I mean yes, you can technically total the vehicle over and over again you’re right but that would very much be overkill in this situation. Despite the combination of the damage being very minor with the other end of it being an entire rear clam replacement being very expensive I don’t see it being even remotely close to that situation. The pre-existing damage you’re getting really isn’t damage at all, it’s very minor imprecations at worst that only I notice because of how particular I am. Absolutely nothing to write home about or to ever even contemplate anything along the lines of an individual insurance claim as far as that’s concerned. You make a valid point though overall. Good insight.
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post #15 of 19 (permalink) Old 02-21-2019, 09:40 PM
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I don’t know if it helps, but I own the Elise that Caliber Collision Luxury in Charlotte repaired. My Elise is a 2008 California Edition in Solar Yellow. My local Caliber Collision in Greenvile SC handled the paper work, but shipped the car to Charlotte for repair. I’m happy with the repair including the paint match. PM me if you have any questions.

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post #16 of 19 (permalink) Old 02-22-2019, 07:38 AM Thread Starter
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I don¬’t know if it helps, but I own the Elise that Caliber Collision Luxury in Charlotte repaired. My Elise is a 2008 California Edition in Solar Yellow. My local Caliber Collision in Greenvile SC handled the paper work, but shipped the car to Charlotte for repair. I¬’m happy with the repair including the paint match. PM me if you have any questions.
What’re the odds of you seeing this post! Did it really take 9 months to source your rear clam shell from Lotus?
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post #17 of 19 (permalink) Old 02-22-2019, 07:58 AM
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that would very much be overkill in this situation.
Getting a new clam is overkill, and getting a new clam is well documented to be enough to total a full price car. Looking at the timing and hassle, you really need to aim for just a repair and repaint, if a repair is even needed at all. Since the title is already branded, having the repair won't hurt your future value any either.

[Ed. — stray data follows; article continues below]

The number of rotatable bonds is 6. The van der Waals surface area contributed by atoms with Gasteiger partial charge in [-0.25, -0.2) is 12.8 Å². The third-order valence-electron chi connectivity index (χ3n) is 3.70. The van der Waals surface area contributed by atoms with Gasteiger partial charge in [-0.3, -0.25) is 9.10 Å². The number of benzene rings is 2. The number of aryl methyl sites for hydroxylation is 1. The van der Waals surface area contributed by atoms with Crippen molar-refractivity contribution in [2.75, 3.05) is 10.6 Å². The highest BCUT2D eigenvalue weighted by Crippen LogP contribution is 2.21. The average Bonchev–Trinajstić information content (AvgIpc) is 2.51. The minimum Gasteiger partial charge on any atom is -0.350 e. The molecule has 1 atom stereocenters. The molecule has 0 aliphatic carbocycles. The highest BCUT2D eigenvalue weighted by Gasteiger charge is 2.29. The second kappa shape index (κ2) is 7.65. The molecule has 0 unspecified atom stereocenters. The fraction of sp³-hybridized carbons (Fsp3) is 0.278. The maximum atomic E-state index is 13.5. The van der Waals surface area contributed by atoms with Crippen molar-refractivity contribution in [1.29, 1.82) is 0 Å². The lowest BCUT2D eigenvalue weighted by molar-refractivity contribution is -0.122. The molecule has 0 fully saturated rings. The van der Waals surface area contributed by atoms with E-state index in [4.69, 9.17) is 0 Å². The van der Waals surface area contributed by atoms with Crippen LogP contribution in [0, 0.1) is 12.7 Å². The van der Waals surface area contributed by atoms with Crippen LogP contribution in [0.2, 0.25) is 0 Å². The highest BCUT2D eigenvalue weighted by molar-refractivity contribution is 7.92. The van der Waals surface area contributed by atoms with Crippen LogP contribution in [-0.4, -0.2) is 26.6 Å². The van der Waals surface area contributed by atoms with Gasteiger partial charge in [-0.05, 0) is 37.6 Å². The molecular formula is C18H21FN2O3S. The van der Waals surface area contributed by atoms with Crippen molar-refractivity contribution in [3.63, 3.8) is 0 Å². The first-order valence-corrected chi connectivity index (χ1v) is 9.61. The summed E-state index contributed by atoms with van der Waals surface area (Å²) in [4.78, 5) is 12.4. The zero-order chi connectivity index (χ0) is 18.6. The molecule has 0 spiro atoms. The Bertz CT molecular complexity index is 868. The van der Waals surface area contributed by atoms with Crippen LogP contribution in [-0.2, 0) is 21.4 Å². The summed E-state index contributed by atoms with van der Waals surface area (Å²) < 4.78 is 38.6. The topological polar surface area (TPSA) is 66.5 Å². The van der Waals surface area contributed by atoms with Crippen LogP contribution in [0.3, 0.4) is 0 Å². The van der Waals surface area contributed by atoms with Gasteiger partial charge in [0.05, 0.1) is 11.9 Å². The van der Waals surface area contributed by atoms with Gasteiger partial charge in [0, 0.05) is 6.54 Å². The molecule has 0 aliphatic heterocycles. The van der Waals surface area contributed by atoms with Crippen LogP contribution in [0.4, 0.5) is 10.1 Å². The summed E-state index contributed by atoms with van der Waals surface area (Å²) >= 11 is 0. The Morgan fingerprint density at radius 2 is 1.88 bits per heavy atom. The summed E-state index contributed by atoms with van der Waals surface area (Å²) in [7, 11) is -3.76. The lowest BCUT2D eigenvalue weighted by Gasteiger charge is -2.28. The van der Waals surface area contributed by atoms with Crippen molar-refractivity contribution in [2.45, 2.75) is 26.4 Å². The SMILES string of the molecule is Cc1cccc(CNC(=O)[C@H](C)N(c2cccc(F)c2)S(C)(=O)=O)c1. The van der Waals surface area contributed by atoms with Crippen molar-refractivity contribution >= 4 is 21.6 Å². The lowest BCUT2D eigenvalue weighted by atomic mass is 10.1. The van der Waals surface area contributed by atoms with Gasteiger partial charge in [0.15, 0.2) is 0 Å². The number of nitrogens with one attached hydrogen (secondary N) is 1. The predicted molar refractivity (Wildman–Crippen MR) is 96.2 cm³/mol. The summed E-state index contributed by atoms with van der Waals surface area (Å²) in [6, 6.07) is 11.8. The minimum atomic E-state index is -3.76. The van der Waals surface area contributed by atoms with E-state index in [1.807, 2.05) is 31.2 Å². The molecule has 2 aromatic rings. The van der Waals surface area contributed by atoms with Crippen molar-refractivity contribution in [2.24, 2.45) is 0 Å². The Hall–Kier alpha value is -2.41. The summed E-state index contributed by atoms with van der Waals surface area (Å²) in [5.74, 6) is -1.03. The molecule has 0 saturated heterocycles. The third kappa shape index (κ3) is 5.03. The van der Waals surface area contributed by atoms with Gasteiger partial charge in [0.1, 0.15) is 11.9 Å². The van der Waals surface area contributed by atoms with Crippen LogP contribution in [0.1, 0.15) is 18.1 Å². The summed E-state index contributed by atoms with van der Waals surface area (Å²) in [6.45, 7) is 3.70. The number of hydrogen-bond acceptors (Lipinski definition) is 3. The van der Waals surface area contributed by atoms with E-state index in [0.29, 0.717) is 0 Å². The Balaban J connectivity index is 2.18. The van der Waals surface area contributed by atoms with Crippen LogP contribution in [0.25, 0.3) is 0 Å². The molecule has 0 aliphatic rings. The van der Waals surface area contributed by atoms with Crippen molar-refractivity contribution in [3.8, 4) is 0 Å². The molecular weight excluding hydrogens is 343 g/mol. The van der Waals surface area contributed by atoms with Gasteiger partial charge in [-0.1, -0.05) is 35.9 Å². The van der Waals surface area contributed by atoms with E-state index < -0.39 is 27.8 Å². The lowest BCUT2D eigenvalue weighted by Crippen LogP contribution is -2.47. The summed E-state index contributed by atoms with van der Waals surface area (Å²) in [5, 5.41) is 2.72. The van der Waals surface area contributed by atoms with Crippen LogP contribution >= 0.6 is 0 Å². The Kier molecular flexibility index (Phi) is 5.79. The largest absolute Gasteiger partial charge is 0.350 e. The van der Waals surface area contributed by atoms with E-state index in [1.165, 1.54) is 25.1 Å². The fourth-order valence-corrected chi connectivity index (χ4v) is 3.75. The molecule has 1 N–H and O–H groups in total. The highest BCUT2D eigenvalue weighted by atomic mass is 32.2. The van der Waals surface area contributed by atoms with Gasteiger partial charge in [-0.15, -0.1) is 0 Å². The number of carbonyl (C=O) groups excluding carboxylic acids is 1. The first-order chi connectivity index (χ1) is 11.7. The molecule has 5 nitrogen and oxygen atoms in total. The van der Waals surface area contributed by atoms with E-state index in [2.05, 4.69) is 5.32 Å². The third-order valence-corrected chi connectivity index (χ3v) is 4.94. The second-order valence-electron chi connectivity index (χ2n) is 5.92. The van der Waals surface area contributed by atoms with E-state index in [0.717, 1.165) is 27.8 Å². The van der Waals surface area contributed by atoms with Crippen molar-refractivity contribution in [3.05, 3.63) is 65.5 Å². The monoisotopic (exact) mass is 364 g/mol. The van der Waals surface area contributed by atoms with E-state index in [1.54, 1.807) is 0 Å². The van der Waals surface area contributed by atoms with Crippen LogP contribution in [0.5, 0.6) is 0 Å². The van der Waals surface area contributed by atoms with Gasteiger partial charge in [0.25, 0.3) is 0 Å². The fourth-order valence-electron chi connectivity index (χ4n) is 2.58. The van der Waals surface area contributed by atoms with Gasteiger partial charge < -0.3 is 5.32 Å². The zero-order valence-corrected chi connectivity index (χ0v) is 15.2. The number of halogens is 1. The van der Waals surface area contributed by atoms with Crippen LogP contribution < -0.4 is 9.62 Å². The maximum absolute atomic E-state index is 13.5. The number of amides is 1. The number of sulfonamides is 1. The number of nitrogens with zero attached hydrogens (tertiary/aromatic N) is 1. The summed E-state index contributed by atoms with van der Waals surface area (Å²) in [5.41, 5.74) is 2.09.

I've been around the block more than a few times with this topic. Heck, my car has spent a greater fraction of my ownership in the shop than on the road: https://www.lotustalk.com/forums/f25...etimes-185098/

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post #18 of 19 (permalink) Old 02-23-2019, 08:10 AM
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This is a long story ... here it goes:

I was sitting at a traffic signal, and car behind me bumped my rear end. There were only two small star-burst cracks in the rear so I thought that they would be easy to repair. Took the car to several repair shops, including the local Lotus dealer and Caliber Collision for estimates. I go legitimate estimates from everyone except the service manager of the local dealer. He send me an eMail with some numbers on it that no insurance company would accept as an estimate. I called several times, but the service manager wouldn't answer the phone or he wasn't available or he failed to return my call.

Thus, I went with Caliber, and they began disassembly. I very glad that they chose to remove the rear clam for the repair as they found a lot more damage than anyone expected: the trunk compartment had delaminated from the clam, clam mounting points had been compromised, etc. Thus, a new clam was was in order. Unfortunately, the Caliber Collision chose to order the new clam through the local dealer. Time passed and about every two weeks, I would make a call to Caliber and be told that the dealer says the clam was on back order. I talked with the parts guy at the dealer (unlike the service manager, he would take my call), and he told me that they had two rear clams on back order. After several months of follow-up with Caliber and the dealer parts guy, I found a telephone number for the Lotus parts operation in the U.S. He checked his computer and told me, "Sir, we don't have any clams on order from that dealer." Caliber confronted the local dealer with this, and the dealer claimed that the parts guys was new and made a mistake in the ordering process. Once the order really got placed, the rear clam really was on back order. Thus, a few more months added to the process. My suspension is that since the local dealer gave me a "quote", they were hoping that I'd get tired of waiting and have them repair the clam.